21. That’s not at all what she said. She happens to be pro-Israel. You’re not. And both of those positions are fine. And it doesn’t make you a Jew-hating Nazi any more than it makes her an Arab-hating racist.

    As I noted earlier, this issue sadly entered “no way to have a civil and productive conversation EVER” territory a long time ago, along with a growing number of other issues on the left (and right as well). I find that sad, and counterproductive. But that’s your choice.

  22. Basil says:

    It’s not complicated. If a person espouses openly racist views, they are by definition a bad person. That is an inescapable fact. I don’t like her point of view, because she is saying an ethnic group deserves to be killed, because she doesn’t like them because of her own tribal identity — notice she uses the pronoun “we”, as if she is Israeli. And then pulls out the “they started it”, as if a.) that was even remotely accurate (have the Palestinians in Gaza been blockading Israel for the last 8 years? Are 3/4 of Israelis refugees who were ethnically cleansed from their homes in Gaza?), and b.) that “they started it” somehow justifies bombing homes, hospitals and UN schools. It was a childish argument.

    In the great scheme of things, who care about Joan Rivers? She was not some great humanitarian, nor was she a particularly talented actress. She was grating, often offensive, and in the end, showed herself to be a racist. That’s sad, but that is how she will be remembered by many.

    More importantly, It’s this same kind of anti-Arab/anti-Muslim racism that led us into a war in Iraq, for which we are now dealing with the blowback. We have yet to have a conversation in this country about that racism & its consequences, in part because Arab-American and Muslim-American voices are still generally unwelcome, even on the left (maybe more so). But human rights are human rights, and they are supposed to be universal. If we can’t speak for them without exception, then we can’t claim to be progressive.

  23. FLL says:

    I can see your point about Joan’s inclusion of dark humor in her onstage material, as with the case of Hellen Keller jokes, and the use of dark humor onstage is certainly fair game for debate. The politically-motivated reporter pursuing Joan on the street, however, does not touch on anything that Joan included onstage. The reporter was not criticizing any of her comic material in the videos you posted; he was provoking her on the street hoping that she would lose her composure, which she did. I would have to say that the videos showing Joan arguing with the reporter about Hamas launching missiles from residential areas of Gaza are not relevant to a debate about the content of her onstage material.

  24. pricknick says:

    Thank you.
    You do debate and as such makes you more open minded than most.
    By the way, I didn’t like her point of view, not because I’m pro-Palestinian but because there was never a debate about her choice of dark humor to further her career. It was comedy. Sometimes.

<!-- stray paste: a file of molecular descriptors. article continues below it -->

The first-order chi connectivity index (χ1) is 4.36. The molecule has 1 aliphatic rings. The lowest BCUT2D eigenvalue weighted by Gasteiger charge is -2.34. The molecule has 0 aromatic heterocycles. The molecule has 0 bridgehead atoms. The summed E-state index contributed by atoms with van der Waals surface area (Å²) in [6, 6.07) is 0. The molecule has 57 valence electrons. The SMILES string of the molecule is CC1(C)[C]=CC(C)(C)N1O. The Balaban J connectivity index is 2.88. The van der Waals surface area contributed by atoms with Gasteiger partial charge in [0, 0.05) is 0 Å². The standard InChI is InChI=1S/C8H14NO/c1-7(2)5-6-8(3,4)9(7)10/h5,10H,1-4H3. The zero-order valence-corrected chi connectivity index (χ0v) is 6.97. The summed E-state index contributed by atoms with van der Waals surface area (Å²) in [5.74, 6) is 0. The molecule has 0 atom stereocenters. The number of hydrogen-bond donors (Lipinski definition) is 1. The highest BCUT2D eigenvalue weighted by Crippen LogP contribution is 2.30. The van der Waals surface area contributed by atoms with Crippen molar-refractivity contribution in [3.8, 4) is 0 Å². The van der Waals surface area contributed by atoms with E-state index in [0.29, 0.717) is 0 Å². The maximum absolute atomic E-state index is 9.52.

She’s gone and we all move forward.

  25. Yes, it really is that complicated. Life is complicated. Politics is complicated. The Middle East is complicated. And the issue of who’s to blame for the current mess in the Middle East is hugely complicated. There are many legitimate views, on all side, on the issue. You don’t like her point of view, and I suspect you’re pro-Palestinian, and that’s fine. Sometimes I am too. And sometimes I’m pro-Israel. But that’s why you don’t like her point of view, because she’s on one side and you’re on the other. It has nothing to do with Joan Rivers being a bad person, or less deserving of our admiration. I happen to believe that all sides in this dispute have a legitimate gripe, so I’m not going to fault either side for disagreeing with the other, even vehemently so.

  26. pricknick says:

    Is it really that complicated John?
    Bigots, racists, homophobes, you name it, have done some good in their lives.
    Do we only revel in their good moments and forget about what they truly were?
    All things are worth debating. Only the weak, spineless or ignorant refuse to confront and question all aspects good or bad. Many have not seen these videos of her. They should.
    I understand your admiration for her. I just look at the whole instead of only the good.
    I liked her as a comedian, yet when I look at what she’s said and done, the comedy lacks.

  27. Well, that interview is a tad more complicated than you initially suggested. I’ve learned over the years that certain topics simply aren’t worth debating. A growing list of them in fact. This is one of them.

  28. Houndentenor says:

    I have mixed feelings about Joan. I often found her funny and other times found her tasteless and mean. She did fundraisers for AIDS while remaining chummy with (and donating to) far right politicians (starting with the Reagans). It’s complicated and while I appreciate her funniest bits, I’m not going to pretend like she didn’t sell out her gay fans and “friends” for the promise of tax cuts like so many other Republicans.

  29. woodroad34 says:

    I remember seeing her at The Backlot at Studio One, in the late 70’s I think–she was making a “record” or something and testing jokes on us…it was hysterical–you start out laughing and because of her rapid-fire delivery, you just started to spastically laugh; you had no control–it was dry heave laughing.

  30. pricknick says:

    Her view on Palestinian civilians was priceless.
    No sorrow here.

  31. basenjilover says:

    Gonna miss her. RIP, Joan.